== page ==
Clipped From The Westminster Budget

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24 THE. WESTMINSTER BUDGET NOVEMBER 17, £899, 0« SATURDAY, NOVEMBER 11. Mr. Blackburne's collection of games has made its appearance. Reviewing it has been a pleasant duty to us. Amongst the four hundred odd games which Mr. Blackburne has selected from the vast store of his published games we find many that have gone through our hands before, others recalling incidents which occurred when we watched him playing them on memorable occasions both in this country and abroad. We are told that during his chess career, dating back to the early sixties, he must have played over 50,000 games, and in the work before us he gives a selection of those which, in his opinion, are worthy to be preserved as specimens of sound master play, or for the brilliant combination which occurred in others ; but for whatever quality they might have found a place in the book they are useful in affording pleasure to chess players and instruction to the student. The games are divided into three parts : Match and tournament games played against the great masters of all countries; games contested with amateurs in the Metropolis and during his annual tours in the provinces ; and a selection of " blindfold" games. In the first section we find games played in Paris, Vienna, Berlin, Frankfort, Hamburg, Breslau, Leipsic, Dresden, New York, Havana, Australia, and in all these tournaments the English representative was a dreaded opponent and in the front rank of the favourites. The games being arranged according to openings, the student will be able to see at a glance the different styles of the masters, and with the aid of Mr. Blackburne's remarks to salient points in the games he will receive useful instruction. The second division* of the games is useful in other respects, viz., whilst the combinations or "ideas,' as Mr. Blackburne terms them in the standard games, are only discernible if pointed out—since they frequently are only "might have beens " had the opponent allowed it—these "ideas" do come off against the less experienced opponents. From this section the student will be able to stdre up a iund of useful positions which may come in handy against his opponents. The third section consists of Mr. Blackburne's speciality—blindfold games In this part are stored the proverbial ki bits of Mbrphy." Mates in four, five and up to eight moves abound, and although played without sight of board and men, and in series of eight and ten games simultaneously, some of the beautiful combinations which occur are brilliant and sound, and withstand the scrutiny of analysis. Besides the attractions enumerated, the book contains a number of Endings from actual play, and twenty-eight problems composed by Mr. Blackburne. The book is edited by Mr. P. Anderson Graham, who also furnishes an introduction and an interesting biography of Mr. Blackburne. The book is well printed (Longmans, Green, and Co., 29, Paternoster-row, price 7s. 6d.) in clear, readable type, and the notation used by Mr. Blackburne is precisely the same as in the Westminster Gazette. We select two games, a King's Knight Gambit, played over thirty years ago at Dundee against Herr Neumann, one of the strongest players of that period. It was won by Mr. Blackburne in brilliant style. And the second is a game played at Manchester in 1870 against a strong amateur, simultaneously with nine others, and blindfold. DANISH GAMBIT. Mr. Blackburne. White. 1. P to K4 2. PtoQ4 3. PtoQB3 4. P to K5 5. Kt x P 6. Q to R4 ch 7. Bto QKt5 8. PxB 9. PtoKB4 10. Kt to B3 11. Castles 12. B x Kt 13. Q to B2 14. B to R3 Mr. Steinkiihler. Black. P to K4 P x P PtoQ4 PxP, B to QKt5 Kt to B3 B x Kt ch B to Q2 KKt to K2 Castles P to QR3 B x B B to Q2 R to K sq Mr. Blackburne. White. 15. Kt to Q4 16. P to B5 17. Kt x Kt 18. QR to K sq 19. R to B3 20. Pto B6 21. Q to QZ 22. R to R3 23. Q to R6 24. Qto Kt5 25. R to R6 26. B to B sq 27. R to K4 281 QR to R4 Mr. Steinkiihler. Black. P to QKt3 Kt to B3 B x Kt BtoKt4 PtoB4 P to Kt3 R to K3 K to R sq Q to KKt sq QR to K- sq B to B5 P to Q5 B to Q4 RxKP Whereupon Blackburne announced mate in five moves. It is evident from the manner in which Black defends the dangerous Danish Gambit that he is a player of no mean ability. After a dozen opening moves he is the gambit pawn still to'the good, with a safe position besides. A player of the late Mr. Steinkiihler's strength would have been a worthy opponent single-handed over the board, yet on this occasion he was one of ten, Blackburne playing without sight of board and men. Black's first weak move occurs with 16...Kt to B3, changing the original plan of shutting out the B at R3 with P to QB4. Blackburne thus secured Bishops of different colour, a sate draw in any case, and a possible win, to which Black gave him the opportunity with 18...B to Kt4, losing a move to drive the Rook to where it would have been played without com­ pulsion. He had no means to avert defeat afterwards. A curious incident occurred when Blackburne announced mate in five.- His opponent replied, "There is a mate in four," but the blindfold player demonstrated immediately the following mate in five moves: 29. R x P ch, Q x R; 30. R x Q ch, K to Kt sq ; 31. R to R8 ch, K x R; 32. Q to R6 ch, K to Kt sq ; 33. Q to Kt7 mate. KING'S KNIGHT'S GAMBIT. G. R. Neumann. J. H. Blackburne. White. Black. 1. Pto K4 P to K4 2. Pto KB4 PxP 3. Kt to KB3 P to KKt4 4. B to B4 B to Kt2 5. P to Q4 P to Q3 6. Castles P to KR3 7. PtoKKt3 PtoKt5 8. Kt to K sq P to B6 9. P to B3 Kt to Q2 10. Kt to R3 Kt to Kt3 11. B to Kt3 Q to K2 12. Kt to Q3 B to Q2 13. Kt to KB4 P to KR4 14. Q to Q3 P to R5 15. Kt to Kt5 PxP 16. PxP P to QB3 KttoB7ch G. R. Neumann. White. 18. Kt x R 19. KtxKt 20. Kt x B 2L Ktto K6ch 22. Q to Kt6 23. Rx P 24. K x R 25. K to Kt sq 26. K to B2 27. K to K3 28. K to B4 29. KxP " 30. K to B2 31. B to KB4 32. KtoKt3 Resigns , II. Blackburne. Black. Kt to B3 KtxP Kt x KtP PxKt R to R7 P x R Q to R5 ch Q to R8 ch Q to Kt7 ch Kt to B8 ch 1 QxQ Kt to R7 ch K x Kt Q to B4 Q to Kt5 ch 17. Kt to B7 ch K to Q sq In this variation 8. Kt to R4 is generally played, leaving White the option of sacrificing the Knight for the two advanced Pawns, or to play Kt to B5 at an opportune moment, so as to get an open King's file. White lost too much time with 13. Kt to KB4 ; he might have played instead 13. P to R4, preventing the eventual advance of Black's P to R5, or, if 13...P x P e.p., to play 14. Q.x P, which is the logical sequence of the initiative 9. P to KKt3. White thought of stopping the counter-attack with 15. Kt to Kt5, probably not dreaming that Black would allow 17. Kt to B7 ch, and give up a whole Rook, but such was the case ; the finesse in the combination being Black's 16...P to QB3, so as to prevent 17. Kt ;o Q5. This danger being avoided, Black could give up his Queen's side pieces, staking everything on the attack. The game is quite a gem and singularly pretty, beginning with the beautiful 22...R to R7, to which White has no valid defence, PROBLEM NO. 184. By J. H. Blackburne. BLACK (four pieces). WHITE (nine pieces). White to play and mate in three moves. PROBLEM No. 183—The Black K at K4 has been omitted problem ; we therefore withhold the solution till next week. m this SIR HENRY IRVING IN NEW YORK. Long accounts are given in the New York papers to hand of the opening of Sir Henry Irving and the Lyceum company at the Knickerbocker Theatre. The play was "Robespierre," and the vast audience were greatly delighted with the production. Writing on the first night, the well-known] American dramatic critic " Alan Dale " says : We were all on hand early last night to "receive" our illustrious actor, and to give him the vociferous -hand as he appeared in the garbs of " the Incorruptible," wending his way through a glade in the forest of Montmorency. Sir Henry must really have felt all those neat little things that he told us anent his joy at getting back, and the proud knowledge that he was among friends. If he had been a yachtsman come to *'lift the^Cup," instead of an actor bent on illumining the role of a historical bogy-man, his popularity could scarcely have been more vehemently attested. All of which shows that our leading actor is as much a favourite of the Americans as ever.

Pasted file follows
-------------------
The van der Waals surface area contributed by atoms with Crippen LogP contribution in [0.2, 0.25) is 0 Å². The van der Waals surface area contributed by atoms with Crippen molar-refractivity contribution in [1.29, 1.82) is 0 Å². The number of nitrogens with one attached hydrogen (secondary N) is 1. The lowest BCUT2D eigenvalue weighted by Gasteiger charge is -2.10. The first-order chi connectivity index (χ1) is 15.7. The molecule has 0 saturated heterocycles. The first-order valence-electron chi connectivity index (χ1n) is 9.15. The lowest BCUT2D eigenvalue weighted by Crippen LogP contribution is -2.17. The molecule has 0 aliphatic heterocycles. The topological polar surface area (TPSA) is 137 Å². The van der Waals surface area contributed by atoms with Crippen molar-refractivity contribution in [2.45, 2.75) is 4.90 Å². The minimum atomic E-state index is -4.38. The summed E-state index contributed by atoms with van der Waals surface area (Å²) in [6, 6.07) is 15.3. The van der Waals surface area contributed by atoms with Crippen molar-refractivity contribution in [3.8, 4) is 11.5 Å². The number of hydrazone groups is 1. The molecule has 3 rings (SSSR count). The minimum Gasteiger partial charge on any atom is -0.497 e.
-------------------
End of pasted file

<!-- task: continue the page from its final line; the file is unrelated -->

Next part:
Clipped from
  1. The Westminster Budget,
  2. 17 Nov 1899, Fri,
  3. Page 26